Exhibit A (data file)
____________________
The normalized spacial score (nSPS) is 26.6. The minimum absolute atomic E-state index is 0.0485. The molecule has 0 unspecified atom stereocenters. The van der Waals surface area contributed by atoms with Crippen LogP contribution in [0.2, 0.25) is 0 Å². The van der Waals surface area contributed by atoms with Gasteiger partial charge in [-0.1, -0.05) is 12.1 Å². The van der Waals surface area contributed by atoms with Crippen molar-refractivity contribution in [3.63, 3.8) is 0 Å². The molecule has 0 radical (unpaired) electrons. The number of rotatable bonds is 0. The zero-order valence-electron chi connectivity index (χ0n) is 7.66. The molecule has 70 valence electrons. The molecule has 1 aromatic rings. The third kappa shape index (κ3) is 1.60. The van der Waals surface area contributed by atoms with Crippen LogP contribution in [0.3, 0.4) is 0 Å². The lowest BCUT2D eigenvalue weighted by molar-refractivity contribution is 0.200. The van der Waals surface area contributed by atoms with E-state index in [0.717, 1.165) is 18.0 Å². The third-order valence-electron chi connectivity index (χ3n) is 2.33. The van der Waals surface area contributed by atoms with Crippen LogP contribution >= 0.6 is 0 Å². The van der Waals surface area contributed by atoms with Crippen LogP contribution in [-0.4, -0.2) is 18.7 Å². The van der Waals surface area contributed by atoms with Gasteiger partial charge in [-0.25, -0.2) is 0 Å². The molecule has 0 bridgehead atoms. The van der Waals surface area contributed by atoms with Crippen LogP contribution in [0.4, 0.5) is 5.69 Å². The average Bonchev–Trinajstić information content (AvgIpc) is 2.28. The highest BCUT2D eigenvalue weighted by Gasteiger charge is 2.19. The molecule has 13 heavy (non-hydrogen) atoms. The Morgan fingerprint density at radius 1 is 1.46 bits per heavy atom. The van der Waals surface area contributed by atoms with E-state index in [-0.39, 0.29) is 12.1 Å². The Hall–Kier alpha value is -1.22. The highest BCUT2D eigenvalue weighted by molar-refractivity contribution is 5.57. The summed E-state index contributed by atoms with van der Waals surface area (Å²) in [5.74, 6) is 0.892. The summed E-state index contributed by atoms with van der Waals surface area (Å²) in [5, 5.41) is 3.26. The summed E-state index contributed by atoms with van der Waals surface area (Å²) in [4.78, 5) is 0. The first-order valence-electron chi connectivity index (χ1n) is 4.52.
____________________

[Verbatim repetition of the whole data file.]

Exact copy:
The normalized spacial score (nSPS) is 26.6. The minimum absolute atomic E-state index is 0.0485. The molecule has 0 unspecified atom stereocenters. The van der Waals surface area contributed by atoms with Crippen LogP contribution in [0.2, 0.25) is 0 Å². The van der Waals surface area contributed by atoms with Gasteiger partial charge in [-0.1, -0.05) is 12.1 Å². The van der Waals surface area contributed by atoms with Crippen molar-refractivity contribution in [3.63, 3.8) is 0 Å². The molecule has 0 radical (unpaired) electrons. The number of rotatable bonds is 0. The zero-order valence-electron chi connectivity index (χ0n) is 7.66. The molecule has 70 valence electrons. The molecule has 1 aromatic rings. The third kappa shape index (κ3) is 1.60. The van der Waals surface area contributed by atoms with Crippen LogP contribution in [0.3, 0.4) is 0 Å². The lowest BCUT2D eigenvalue weighted by molar-refractivity contribution is 0.200. The van der Waals surface area contributed by atoms with E-state index in [0.717, 1.165) is 18.0 Å². The third-order valence-electron chi connectivity index (χ3n) is 2.33. The van der Waals surface area contributed by atoms with Crippen LogP contribution >= 0.6 is 0 Å². The van der Waals surface area contributed by atoms with Crippen LogP contribution in [-0.4, -0.2) is 18.7 Å². The van der Waals surface area contributed by atoms with Gasteiger partial charge in [-0.25, -0.2) is 0 Å². The molecule has 0 bridgehead atoms. The van der Waals surface area contributed by atoms with Crippen LogP contribution in [0.4, 0.5) is 5.69 Å². The average Bonchev–Trinajstić information content (AvgIpc) is 2.28. The highest BCUT2D eigenvalue weighted by Gasteiger charge is 2.19. The molecule has 13 heavy (non-hydrogen) atoms. The Morgan fingerprint density at radius 1 is 1.46 bits per heavy atom. The van der Waals surface area contributed by atoms with E-state index in [-0.39, 0.29) is 12.1 Å². The Hall–Kier alpha value is -1.22. The highest BCUT2D eigenvalue weighted by molar-refractivity contribution is 5.57. The summed E-state index contributed by atoms with van der Waals surface area (Å²) in [5.74, 6) is 0.892. The summed E-state index contributed by atoms with van der Waals surface area (Å²) in [5, 5.41) is 3.26. The summed E-state index contributed by atoms with van der Waals surface area (Å²) in [4.78, 5) is 0. The first-order valence-electron chi connectivity index (χ1n) is 4.52.